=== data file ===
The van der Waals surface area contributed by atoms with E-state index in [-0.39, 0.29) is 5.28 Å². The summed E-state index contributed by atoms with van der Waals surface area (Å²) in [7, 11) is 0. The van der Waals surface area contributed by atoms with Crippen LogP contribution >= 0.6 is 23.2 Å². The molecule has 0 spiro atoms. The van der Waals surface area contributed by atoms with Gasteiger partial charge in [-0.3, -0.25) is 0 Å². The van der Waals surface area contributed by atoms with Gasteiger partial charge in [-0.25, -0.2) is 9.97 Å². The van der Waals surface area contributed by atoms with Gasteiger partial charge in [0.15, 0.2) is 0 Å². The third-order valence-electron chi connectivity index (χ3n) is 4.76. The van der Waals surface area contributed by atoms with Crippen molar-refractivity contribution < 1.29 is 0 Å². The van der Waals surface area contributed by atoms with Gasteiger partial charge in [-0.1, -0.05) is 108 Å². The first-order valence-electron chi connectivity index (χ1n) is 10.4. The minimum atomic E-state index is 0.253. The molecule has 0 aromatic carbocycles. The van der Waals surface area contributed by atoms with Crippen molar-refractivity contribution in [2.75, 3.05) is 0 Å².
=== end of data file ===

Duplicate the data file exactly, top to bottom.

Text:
The van der Waals surface area contributed by atoms with E-state index in [-0.39, 0.29) is 5.28 Å². The summed E-state index contributed by atoms with van der Waals surface area (Å²) in [7, 11) is 0. The van der Waals surface area contributed by atoms with Crippen LogP contribution >= 0.6 is 23.2 Å². The molecule has 0 spiro atoms. The van der Waals surface area contributed by atoms with Gasteiger partial charge in [-0.3, -0.25) is 0 Å². The van der Waals surface area contributed by atoms with Gasteiger partial charge in [-0.25, -0.2) is 9.97 Å². The van der Waals surface area contributed by atoms with Gasteiger partial charge in [0.15, 0.2) is 0 Å². The third-order valence-electron chi connectivity index (χ3n) is 4.76. The van der Waals surface area contributed by atoms with Crippen molar-refractivity contribution < 1.29 is 0 Å². The van der Waals surface area contributed by atoms with Gasteiger partial charge in [-0.1, -0.05) is 108 Å². The first-order valence-electron chi connectivity index (χ1n) is 10.4. The minimum atomic E-state index is 0.253. The molecule has 0 aromatic carbocycles. The van der Waals surface area contributed by atoms with Crippen molar-refractivity contribution in [2.75, 3.05) is 0 Å².